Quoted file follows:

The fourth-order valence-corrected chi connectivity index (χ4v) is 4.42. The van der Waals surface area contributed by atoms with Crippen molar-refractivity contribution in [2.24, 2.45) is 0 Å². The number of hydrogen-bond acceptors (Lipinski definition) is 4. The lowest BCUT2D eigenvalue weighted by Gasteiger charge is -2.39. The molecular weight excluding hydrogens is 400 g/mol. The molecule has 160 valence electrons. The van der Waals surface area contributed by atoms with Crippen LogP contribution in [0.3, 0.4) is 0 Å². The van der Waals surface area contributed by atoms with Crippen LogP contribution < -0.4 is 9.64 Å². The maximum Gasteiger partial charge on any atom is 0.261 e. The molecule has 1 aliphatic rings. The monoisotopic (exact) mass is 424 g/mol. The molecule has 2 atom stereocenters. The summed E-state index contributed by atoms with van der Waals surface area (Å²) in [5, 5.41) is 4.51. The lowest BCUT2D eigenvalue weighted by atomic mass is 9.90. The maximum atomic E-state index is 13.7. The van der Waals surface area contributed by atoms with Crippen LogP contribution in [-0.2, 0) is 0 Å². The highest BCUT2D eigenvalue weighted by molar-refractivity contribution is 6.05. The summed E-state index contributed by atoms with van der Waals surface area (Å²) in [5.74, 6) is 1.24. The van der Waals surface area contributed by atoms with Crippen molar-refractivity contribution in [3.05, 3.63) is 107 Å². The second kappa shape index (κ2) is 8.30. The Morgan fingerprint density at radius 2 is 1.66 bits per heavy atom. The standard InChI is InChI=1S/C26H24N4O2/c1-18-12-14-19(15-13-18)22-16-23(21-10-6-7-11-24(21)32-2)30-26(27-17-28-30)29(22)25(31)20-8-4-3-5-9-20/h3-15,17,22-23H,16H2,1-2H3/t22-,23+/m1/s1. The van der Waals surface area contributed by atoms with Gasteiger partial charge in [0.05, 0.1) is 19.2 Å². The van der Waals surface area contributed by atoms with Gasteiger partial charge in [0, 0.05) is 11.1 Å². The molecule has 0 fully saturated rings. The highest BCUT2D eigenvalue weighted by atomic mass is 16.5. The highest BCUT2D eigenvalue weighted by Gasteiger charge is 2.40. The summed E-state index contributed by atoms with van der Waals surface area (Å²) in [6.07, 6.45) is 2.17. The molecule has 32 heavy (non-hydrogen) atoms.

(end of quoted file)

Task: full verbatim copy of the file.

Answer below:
The fourth-order valence-corrected chi connectivity index (χ4v) is 4.42. The van der Waals surface area contributed by atoms with Crippen molar-refractivity contribution in [2.24, 2.45) is 0 Å². The number of hydrogen-bond acceptors (Lipinski definition) is 4. The lowest BCUT2D eigenvalue weighted by Gasteiger charge is -2.39. The molecular weight excluding hydrogens is 400 g/mol. The molecule has 160 valence electrons. The van der Waals surface area contributed by atoms with Crippen LogP contribution in [0.3, 0.4) is 0 Å². The van der Waals surface area contributed by atoms with Crippen LogP contribution < -0.4 is 9.64 Å². The maximum Gasteiger partial charge on any atom is 0.261 e. The molecule has 1 aliphatic rings. The monoisotopic (exact) mass is 424 g/mol. The molecule has 2 atom stereocenters. The summed E-state index contributed by atoms with van der Waals surface area (Å²) in [5, 5.41) is 4.51. The lowest BCUT2D eigenvalue weighted by atomic mass is 9.90. The maximum atomic E-state index is 13.7. The van der Waals surface area contributed by atoms with Crippen LogP contribution in [-0.2, 0) is 0 Å². The highest BCUT2D eigenvalue weighted by molar-refractivity contribution is 6.05. The summed E-state index contributed by atoms with van der Waals surface area (Å²) in [5.74, 6) is 1.24. The van der Waals surface area contributed by atoms with Crippen molar-refractivity contribution in [3.05, 3.63) is 107 Å². The second kappa shape index (κ2) is 8.30. The Morgan fingerprint density at radius 2 is 1.66 bits per heavy atom. The standard InChI is InChI=1S/C26H24N4O2/c1-18-12-14-19(15-13-18)22-16-23(21-10-6-7-11-24(21)32-2)30-26(27-17-28-30)29(22)25(31)20-8-4-3-5-9-20/h3-15,17,22-23H,16H2,1-2H3/t22-,23+/m1/s1. The van der Waals surface area contributed by atoms with Gasteiger partial charge in [0.05, 0.1) is 19.2 Å². The van der Waals surface area contributed by atoms with Gasteiger partial charge in [0, 0.05) is 11.1 Å². The molecule has 0 fully saturated rings. The highest BCUT2D eigenvalue weighted by atomic mass is 16.5. The highest BCUT2D eigenvalue weighted by Gasteiger charge is 2.40. The summed E-state index contributed by atoms with van der Waals surface area (Å²) in [6.07, 6.45) is 2.17. The molecule has 32 heavy (non-hydrogen) atoms.